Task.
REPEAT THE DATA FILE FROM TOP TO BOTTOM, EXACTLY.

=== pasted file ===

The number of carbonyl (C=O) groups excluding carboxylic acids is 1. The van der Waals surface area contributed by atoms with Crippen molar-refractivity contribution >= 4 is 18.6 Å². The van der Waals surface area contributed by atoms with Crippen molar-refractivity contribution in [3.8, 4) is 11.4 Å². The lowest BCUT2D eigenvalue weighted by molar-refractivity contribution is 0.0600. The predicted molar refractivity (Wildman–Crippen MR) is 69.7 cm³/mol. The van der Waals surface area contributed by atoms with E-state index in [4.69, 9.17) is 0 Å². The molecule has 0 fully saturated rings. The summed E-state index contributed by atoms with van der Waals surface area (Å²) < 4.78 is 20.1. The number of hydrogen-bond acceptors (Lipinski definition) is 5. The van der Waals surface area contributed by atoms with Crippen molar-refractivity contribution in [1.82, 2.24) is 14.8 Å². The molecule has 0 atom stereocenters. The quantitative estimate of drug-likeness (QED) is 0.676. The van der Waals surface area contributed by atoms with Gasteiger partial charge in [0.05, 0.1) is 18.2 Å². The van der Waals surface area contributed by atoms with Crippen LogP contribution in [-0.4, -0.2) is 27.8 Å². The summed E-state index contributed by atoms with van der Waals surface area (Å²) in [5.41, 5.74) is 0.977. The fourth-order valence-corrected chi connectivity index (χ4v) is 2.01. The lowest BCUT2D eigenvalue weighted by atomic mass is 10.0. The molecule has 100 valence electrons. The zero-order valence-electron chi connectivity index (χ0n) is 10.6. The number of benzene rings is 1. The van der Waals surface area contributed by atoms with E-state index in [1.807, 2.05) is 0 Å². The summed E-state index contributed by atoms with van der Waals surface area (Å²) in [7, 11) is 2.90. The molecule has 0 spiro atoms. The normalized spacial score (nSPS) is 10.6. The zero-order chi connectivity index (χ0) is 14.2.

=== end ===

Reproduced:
The number of carbonyl (C=O) groups excluding carboxylic acids is 1. The van der Waals surface area contributed by atoms with Crippen molar-refractivity contribution >= 4 is 18.6 Å². The van der Waals surface area contributed by atoms with Crippen molar-refractivity contribution in [3.8, 4) is 11.4 Å². The lowest BCUT2D eigenvalue weighted by molar-refractivity contribution is 0.0600. The predicted molar refractivity (Wildman–Crippen MR) is 69.7 cm³/mol. The van der Waals surface area contributed by atoms with E-state index in [4.69, 9.17) is 0 Å². The molecule has 0 fully saturated rings. The summed E-state index contributed by atoms with van der Waals surface area (Å²) < 4.78 is 20.1. The number of hydrogen-bond acceptors (Lipinski definition) is 5. The van der Waals surface area contributed by atoms with Crippen molar-refractivity contribution in [1.82, 2.24) is 14.8 Å². The molecule has 0 atom stereocenters. The quantitative estimate of drug-likeness (QED) is 0.676. The van der Waals surface area contributed by atoms with Gasteiger partial charge in [0.05, 0.1) is 18.2 Å². The van der Waals surface area contributed by atoms with Crippen LogP contribution in [-0.4, -0.2) is 27.8 Å². The summed E-state index contributed by atoms with van der Waals surface area (Å²) in [5.41, 5.74) is 0.977. The fourth-order valence-corrected chi connectivity index (χ4v) is 2.01. The lowest BCUT2D eigenvalue weighted by atomic mass is 10.0. The molecule has 100 valence electrons. The zero-order valence-electron chi connectivity index (χ0n) is 10.6. The number of benzene rings is 1. The van der Waals surface area contributed by atoms with E-state index in [1.807, 2.05) is 0 Å². The summed E-state index contributed by atoms with van der Waals surface area (Å²) in [7, 11) is 2.90. The molecule has 0 spiro atoms. The normalized spacial score (nSPS) is 10.6. The zero-order chi connectivity index (χ0) is 14.2.